March 3 (Bloomberg) -- BP Plc reached an estimated $7.8 billion settlement with businesses and individuals damaged in the 2010 Deepwater Horizon oil rig disaster that killed 11 people, removing one of three major litigation fronts facing the company over the biggest offshore spill in U.S. history.
The settlement, the amount of which both sides said may increase, will be paid out of a $20 billion trust set up to compensate spill victims, BP said yesterday in a statement. Lawyers for the plaintiffs said the accord, which must be approved by a judge, will resolve most claims for economic loss, property damage and injuries. The trust has about $14 billion remaining, and victims’ lawyers noted there isn’t a cap on damages BP must pay under the deal. BP said if the trust is exhausted, it will pay additional funds directly.
“This settlement will provide a full measure of compensation to hundreds of thousands,” Stephen J. Herman and James P. Roy, the plaintiffs’ co-liaison counsel, said in a statement. “It does the greatest amount of good for the greatest number of people.”
Billions in Fines
The U.K.-based energy company still faces as much as $17.6 billion in fines for pollution law violations in a suit by the federal government, which will now take the lead in any trial over the spill. U.S. District Judge Carl Barbier in New Orleans yesterday put off the trial scheduled to start March 5 in light of the settlement.
“The proposed settlement represents significant progress toward resolving issues from the Deepwater Horizon accident,” BP Chief Executive Officer Bob Dudley said in the statement.
Barbier said he will schedule a status conference with lawyers to discuss the settlement and set a new date for the trial, which will determine which companies are liable, and for how much, in the explosion aboard Transocean Ltd.’s rig.
Under the terms of the settlement, two groups of plaintiffs will be eligible to receive payment for their claims. The first will be those whose businesses or properties were damaged by the spill, and the second will include those who suffered injuries from spill exposure, three people familiar with the accord said.
BP may face as many as 200,000 claims from people who contend they are suffering medical problems as a result of exposure to oil or chemicals used to clean it up, two of the people said.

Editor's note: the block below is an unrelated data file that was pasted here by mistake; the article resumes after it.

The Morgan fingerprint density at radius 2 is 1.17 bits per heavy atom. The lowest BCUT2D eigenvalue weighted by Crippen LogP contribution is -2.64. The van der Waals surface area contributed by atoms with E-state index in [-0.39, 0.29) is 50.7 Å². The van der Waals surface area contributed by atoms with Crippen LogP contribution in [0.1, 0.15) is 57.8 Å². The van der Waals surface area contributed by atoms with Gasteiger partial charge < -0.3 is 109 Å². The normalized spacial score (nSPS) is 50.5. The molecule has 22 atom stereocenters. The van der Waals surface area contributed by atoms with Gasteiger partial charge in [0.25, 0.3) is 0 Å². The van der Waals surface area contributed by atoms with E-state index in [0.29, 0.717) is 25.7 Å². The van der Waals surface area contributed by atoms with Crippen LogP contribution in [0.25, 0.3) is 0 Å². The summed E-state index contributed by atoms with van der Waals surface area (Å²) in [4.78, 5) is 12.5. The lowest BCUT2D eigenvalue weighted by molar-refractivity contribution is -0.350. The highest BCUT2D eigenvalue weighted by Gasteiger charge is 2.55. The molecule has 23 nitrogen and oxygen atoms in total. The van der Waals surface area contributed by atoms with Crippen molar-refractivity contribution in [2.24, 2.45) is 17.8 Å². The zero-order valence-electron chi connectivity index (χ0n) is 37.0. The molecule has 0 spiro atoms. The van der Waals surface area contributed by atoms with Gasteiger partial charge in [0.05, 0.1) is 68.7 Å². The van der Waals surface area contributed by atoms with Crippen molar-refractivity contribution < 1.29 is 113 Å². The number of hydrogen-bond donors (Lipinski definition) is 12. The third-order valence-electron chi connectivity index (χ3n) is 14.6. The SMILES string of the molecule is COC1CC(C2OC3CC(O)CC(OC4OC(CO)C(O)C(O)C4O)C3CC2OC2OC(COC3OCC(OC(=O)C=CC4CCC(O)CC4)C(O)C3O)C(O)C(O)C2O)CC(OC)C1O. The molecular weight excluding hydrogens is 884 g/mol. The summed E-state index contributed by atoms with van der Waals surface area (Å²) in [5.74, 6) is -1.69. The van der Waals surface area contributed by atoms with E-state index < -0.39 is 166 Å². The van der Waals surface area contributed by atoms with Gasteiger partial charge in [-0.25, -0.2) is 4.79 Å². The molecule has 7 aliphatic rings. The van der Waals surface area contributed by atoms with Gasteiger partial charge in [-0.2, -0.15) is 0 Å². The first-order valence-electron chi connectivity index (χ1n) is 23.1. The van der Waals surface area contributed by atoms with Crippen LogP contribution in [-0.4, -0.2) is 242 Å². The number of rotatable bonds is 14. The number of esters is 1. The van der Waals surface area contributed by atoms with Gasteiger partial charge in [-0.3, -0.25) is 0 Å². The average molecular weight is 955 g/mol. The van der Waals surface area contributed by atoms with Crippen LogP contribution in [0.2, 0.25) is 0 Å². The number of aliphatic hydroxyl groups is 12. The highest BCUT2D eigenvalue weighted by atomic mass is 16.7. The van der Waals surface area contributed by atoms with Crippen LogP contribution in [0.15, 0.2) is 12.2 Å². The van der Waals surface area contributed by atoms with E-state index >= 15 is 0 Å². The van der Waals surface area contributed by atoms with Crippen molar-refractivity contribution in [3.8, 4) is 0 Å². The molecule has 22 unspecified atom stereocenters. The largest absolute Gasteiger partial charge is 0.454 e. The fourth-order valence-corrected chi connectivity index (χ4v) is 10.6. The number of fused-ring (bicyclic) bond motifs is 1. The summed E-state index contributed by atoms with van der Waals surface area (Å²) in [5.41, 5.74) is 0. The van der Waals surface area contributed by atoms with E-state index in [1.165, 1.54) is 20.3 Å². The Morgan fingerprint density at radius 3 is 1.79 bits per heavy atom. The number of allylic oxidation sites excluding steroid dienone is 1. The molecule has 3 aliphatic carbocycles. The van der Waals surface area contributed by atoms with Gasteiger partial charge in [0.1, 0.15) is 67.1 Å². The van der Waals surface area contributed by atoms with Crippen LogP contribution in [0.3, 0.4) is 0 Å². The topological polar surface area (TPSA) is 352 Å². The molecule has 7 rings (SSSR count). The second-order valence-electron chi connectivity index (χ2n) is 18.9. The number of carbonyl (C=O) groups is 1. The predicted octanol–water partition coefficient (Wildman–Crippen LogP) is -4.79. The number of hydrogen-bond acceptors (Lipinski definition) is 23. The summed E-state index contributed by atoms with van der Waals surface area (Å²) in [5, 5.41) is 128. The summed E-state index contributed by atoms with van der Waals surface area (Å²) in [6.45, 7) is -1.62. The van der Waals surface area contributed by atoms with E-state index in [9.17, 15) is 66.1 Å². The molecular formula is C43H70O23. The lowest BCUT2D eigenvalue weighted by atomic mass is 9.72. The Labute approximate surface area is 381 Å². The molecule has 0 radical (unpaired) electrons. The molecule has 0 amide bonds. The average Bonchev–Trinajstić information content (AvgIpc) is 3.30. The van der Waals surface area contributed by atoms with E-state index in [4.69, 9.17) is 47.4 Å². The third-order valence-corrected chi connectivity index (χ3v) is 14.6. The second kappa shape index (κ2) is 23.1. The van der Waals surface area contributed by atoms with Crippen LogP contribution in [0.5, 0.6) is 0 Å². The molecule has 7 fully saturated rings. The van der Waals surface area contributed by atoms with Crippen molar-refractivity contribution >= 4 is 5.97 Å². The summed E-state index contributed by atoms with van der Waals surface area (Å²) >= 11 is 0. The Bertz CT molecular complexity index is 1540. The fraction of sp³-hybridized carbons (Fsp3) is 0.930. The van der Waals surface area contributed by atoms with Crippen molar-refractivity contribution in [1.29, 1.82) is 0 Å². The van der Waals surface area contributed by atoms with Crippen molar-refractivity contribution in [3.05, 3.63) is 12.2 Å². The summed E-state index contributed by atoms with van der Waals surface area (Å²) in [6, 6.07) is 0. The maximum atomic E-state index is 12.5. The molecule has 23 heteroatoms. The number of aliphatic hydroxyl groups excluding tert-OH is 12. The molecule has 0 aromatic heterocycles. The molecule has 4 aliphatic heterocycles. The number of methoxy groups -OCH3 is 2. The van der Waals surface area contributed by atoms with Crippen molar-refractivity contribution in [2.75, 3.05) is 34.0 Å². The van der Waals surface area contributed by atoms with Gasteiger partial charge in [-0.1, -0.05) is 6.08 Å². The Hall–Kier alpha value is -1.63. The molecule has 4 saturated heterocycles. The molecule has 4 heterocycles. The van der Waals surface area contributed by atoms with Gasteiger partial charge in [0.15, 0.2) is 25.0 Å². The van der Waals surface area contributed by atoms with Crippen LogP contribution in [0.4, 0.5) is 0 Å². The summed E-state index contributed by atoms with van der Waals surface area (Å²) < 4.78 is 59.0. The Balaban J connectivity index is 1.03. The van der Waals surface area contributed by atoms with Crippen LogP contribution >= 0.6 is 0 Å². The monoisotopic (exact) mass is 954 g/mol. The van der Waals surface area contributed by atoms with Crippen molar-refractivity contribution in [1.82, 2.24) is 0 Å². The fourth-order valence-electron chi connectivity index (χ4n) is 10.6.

Judge Oversees Payouts
A claims administrator appointed by the judge will oversee the payouts, and in some cases, plaintiffs may have to prove their damages were caused by the spill, the two people said. The settlement will cover federal-court claims consolidated in New Orleans that are overseen by the Plaintiffs Steering Committee, said the people, all of whom declined to be identified because the talks were private.
BP’s Gulf Coast Claims Facility, which was set up to resolve spill claims more quickly than through litigation, will be shut down and pending claims will be transferred to a “transitional entity” administered as part of the settlement, the people said. The closing of the claims fund could come as early as March 5, two of the people said.
Also under the proposed accord, claimants who weren’t in line for payments under the existing BP claims facility, such as workers hired to clean up the oil spill, will be eligible for recovery, two of the people said.
Slap On Wrist
The settlement was hailed by Representative Edward Markey of Massachusetts, the top Democrat on the House Natural Resources Committee, who urged federal prosecutors to continue litigation against BP under the Clean Water Act.
“This is a victory for the people of the Gulf, and hopefully indicates BP’s willingness to accept financial responsibility for the rest of the penalties it owes,” Markey said in an e-mailed statement. “Billions more dollars are still outstanding for the U.S. laws broken and Gulf environment damaged by BP, and our government must not let the oil giant off with a slap on the wrist.”
John Kostyack, vice president for wildlife conservation for the National Wildlife Federation in Reston, Virginia, said the terms of the settlement appeared favorable to spill victims.
“It’s a step in the right direction, but we still have a long way to go,” Kostyack said in an interview, pointing to the government’s outstanding claims for Clean Water Act and other federal law violations. “Justice still hasn’t been done for the Gulf of Mexico.”
Jason Kenney, an analyst at Banco Santander SA, called the proposed accord “a positive step” and “within the rational range of claim amounts assumed already in provisioning by BP.”
“While there are still settlements to be made with key plaintiffs, the reality is that sensible estimates for claims have been made,” Kenney, who has a buy rating for BP, said in an e-mail. “With the worst case scenario analysis looking increasingly unlikely, the discount in BP’s share price can also begin to unwind.”
BP rose to a 13-month high above 500 pence in London trading early this week after news a settlement was being negotiated. The stock may gain a further 15 percent if the company keeps payments for the spill within $10 billion of the $37 billion it has already set aside in costs, broker Brewin Dolphin Ltd. said at the time.